Hook Comparison Project

The Hook Comparison Project in the Grenadian pelagic longline fishery has officially begun with fishing experiments comparing J hooks and circle hooks on commercial vessels.

In the Caribbean region, tunas are the preferred catch and have a higher value than billfish, as tunas can be exported if they are of sufficient quality. However, many in these regional fleets don't consider billfish as bycatch since these species provide both a source of food and revenue for local fishers. As such, the Caribbean Billfish Project (CBP) hopes to learn through these experiments if circle hooks can increase tuna catches. Circle hooks also tend to result in fish being caught in their mouths, rather than foul-or deep-hooking, which can result in more fish being landed alive. For tunas, being alive when harvested greatly improves the economic quality of the individual fish. By increasing the catch and economic value of tunas, the wider use of circle hooks in these pelagic longline fisheries could ultimately reduce incentives for fishers to target billfish while also providing the additional benefit of enhanced post-release survival for billfish that are subsequently released.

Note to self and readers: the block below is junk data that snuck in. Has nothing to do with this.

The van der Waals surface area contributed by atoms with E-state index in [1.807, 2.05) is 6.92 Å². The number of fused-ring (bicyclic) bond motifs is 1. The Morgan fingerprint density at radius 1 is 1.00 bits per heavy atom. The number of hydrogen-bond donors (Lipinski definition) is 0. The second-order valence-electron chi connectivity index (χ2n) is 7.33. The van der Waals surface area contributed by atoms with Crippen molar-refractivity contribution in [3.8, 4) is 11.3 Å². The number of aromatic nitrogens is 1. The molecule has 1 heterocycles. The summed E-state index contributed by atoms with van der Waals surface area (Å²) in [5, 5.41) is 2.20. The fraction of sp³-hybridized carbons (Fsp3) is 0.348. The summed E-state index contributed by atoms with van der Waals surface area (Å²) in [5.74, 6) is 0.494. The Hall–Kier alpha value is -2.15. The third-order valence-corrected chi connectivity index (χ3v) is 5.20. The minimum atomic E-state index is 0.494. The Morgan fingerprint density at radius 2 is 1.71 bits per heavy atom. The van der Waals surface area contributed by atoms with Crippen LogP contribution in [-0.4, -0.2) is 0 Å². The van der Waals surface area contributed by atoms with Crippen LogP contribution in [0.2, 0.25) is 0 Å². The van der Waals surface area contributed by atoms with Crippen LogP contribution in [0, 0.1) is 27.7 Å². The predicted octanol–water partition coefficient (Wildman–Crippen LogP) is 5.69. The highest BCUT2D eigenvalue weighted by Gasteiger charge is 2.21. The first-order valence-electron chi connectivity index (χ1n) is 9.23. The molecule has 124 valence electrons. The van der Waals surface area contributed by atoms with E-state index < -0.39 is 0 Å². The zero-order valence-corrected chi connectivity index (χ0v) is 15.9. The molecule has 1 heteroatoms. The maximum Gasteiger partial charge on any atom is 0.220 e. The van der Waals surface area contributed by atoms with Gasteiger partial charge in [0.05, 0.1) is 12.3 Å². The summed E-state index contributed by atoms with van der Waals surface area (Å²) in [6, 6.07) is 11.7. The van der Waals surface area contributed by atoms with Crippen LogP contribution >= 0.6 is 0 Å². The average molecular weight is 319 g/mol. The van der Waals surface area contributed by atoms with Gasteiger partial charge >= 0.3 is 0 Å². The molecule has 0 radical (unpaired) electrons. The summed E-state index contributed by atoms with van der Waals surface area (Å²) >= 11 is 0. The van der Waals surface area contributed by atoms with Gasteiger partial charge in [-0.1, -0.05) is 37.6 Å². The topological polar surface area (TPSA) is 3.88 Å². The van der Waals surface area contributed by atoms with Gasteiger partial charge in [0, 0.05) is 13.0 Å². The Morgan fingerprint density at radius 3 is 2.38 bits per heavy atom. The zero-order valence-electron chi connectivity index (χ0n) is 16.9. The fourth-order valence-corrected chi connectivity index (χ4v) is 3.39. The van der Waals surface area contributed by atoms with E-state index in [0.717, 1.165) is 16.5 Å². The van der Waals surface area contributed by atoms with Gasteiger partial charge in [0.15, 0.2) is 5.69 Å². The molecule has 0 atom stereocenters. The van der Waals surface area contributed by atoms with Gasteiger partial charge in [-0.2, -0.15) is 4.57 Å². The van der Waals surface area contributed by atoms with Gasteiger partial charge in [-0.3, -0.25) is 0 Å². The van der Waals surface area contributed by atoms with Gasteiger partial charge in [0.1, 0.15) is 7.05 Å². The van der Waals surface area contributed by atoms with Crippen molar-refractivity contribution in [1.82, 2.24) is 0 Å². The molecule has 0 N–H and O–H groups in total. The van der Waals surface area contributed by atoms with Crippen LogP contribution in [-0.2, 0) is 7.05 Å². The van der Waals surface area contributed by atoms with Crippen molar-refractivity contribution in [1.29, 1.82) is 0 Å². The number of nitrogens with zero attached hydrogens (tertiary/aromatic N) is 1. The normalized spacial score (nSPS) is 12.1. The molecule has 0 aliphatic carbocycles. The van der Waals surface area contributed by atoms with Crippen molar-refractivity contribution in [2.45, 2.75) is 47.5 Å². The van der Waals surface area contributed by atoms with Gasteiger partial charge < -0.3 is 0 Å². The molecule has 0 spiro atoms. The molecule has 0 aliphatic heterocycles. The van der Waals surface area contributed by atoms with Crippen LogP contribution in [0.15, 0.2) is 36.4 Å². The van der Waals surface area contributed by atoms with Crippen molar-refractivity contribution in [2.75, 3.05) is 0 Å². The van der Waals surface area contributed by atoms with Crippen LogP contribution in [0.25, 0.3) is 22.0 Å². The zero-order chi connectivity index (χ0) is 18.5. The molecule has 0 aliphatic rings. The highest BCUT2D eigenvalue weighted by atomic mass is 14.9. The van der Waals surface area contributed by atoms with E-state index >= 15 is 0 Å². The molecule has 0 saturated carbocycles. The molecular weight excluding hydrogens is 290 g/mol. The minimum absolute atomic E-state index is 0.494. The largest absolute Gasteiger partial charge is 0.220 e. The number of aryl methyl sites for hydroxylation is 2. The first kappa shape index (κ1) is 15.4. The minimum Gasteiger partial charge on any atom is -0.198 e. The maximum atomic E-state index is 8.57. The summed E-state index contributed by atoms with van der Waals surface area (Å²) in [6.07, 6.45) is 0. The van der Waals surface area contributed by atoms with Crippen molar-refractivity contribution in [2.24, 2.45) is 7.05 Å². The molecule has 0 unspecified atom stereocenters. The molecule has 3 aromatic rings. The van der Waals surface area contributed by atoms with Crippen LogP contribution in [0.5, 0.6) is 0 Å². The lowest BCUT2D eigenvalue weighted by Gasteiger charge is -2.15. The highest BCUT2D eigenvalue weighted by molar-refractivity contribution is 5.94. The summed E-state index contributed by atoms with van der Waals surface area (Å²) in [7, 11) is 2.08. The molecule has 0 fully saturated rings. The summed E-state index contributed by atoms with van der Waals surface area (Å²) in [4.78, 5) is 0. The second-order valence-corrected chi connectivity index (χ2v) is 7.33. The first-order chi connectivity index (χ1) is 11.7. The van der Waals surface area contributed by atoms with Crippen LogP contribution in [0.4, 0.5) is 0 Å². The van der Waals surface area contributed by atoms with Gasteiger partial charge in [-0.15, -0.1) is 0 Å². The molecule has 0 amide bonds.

So far, Nova Southeastern University fisheries scientist Dr. David Kerstetter has collected data from one vessel and its first trip under the Hook Comparison Project. The analyses of these preliminary data show that the catch per unit effort (CPUE) are higher for circle hooks than for J hooks, and that circle hooks slightly increased the number of tuna and billfish caught still alive when the gear was retrieved. Although Dr. Kerstetter and his team will require more data for these trends to show any statistical significance, these new developments coincide with what has been reported in other prior hook comparison studies conducted in other countries. There are two vessels currently fishing Grenadian waters with onboard observers recording the species and condition of captured fish, and including the economic value of each individual tuna (the "grade") when sold, which will allow further analyses of the results. More information will be collected throughout the next two months.


Tuna Alternating Hooks
Tuna Graders decide the price paid for each tuna